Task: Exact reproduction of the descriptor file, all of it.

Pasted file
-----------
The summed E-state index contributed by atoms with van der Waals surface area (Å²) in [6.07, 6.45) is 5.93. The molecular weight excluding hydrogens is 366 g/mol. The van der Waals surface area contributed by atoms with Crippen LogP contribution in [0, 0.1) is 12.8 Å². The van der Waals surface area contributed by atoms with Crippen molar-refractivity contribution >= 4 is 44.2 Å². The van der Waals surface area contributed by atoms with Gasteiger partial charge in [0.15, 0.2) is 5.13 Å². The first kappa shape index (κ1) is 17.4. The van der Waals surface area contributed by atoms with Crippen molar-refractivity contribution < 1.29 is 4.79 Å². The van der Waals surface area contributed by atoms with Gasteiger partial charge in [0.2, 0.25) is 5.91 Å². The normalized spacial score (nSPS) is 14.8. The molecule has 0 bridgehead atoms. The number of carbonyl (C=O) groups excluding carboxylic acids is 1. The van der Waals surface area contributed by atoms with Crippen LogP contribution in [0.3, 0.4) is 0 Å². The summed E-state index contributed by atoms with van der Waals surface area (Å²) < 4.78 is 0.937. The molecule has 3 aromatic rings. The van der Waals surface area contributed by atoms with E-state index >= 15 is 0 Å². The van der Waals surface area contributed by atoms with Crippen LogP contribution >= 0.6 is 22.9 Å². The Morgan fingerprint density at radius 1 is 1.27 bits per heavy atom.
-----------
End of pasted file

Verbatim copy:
The summed E-state index contributed by atoms with van der Waals surface area (Å²) in [6.07, 6.45) is 5.93. The molecular weight excluding hydrogens is 366 g/mol. The van der Waals surface area contributed by atoms with Crippen LogP contribution in [0, 0.1) is 12.8 Å². The van der Waals surface area contributed by atoms with Crippen molar-refractivity contribution >= 4 is 44.2 Å². The van der Waals surface area contributed by atoms with Gasteiger partial charge in [0.15, 0.2) is 5.13 Å². The first kappa shape index (κ1) is 17.4. The van der Waals surface area contributed by atoms with Crippen molar-refractivity contribution < 1.29 is 4.79 Å². The van der Waals surface area contributed by atoms with Gasteiger partial charge in [0.2, 0.25) is 5.91 Å². The normalized spacial score (nSPS) is 14.8. The molecule has 0 bridgehead atoms. The number of carbonyl (C=O) groups excluding carboxylic acids is 1. The van der Waals surface area contributed by atoms with Crippen LogP contribution in [0.3, 0.4) is 0 Å². The summed E-state index contributed by atoms with van der Waals surface area (Å²) < 4.78 is 0.937. The molecule has 3 aromatic rings. The van der Waals surface area contributed by atoms with E-state index >= 15 is 0 Å². The van der Waals surface area contributed by atoms with Crippen LogP contribution >= 0.6 is 22.9 Å². The Morgan fingerprint density at radius 1 is 1.27 bits per heavy atom.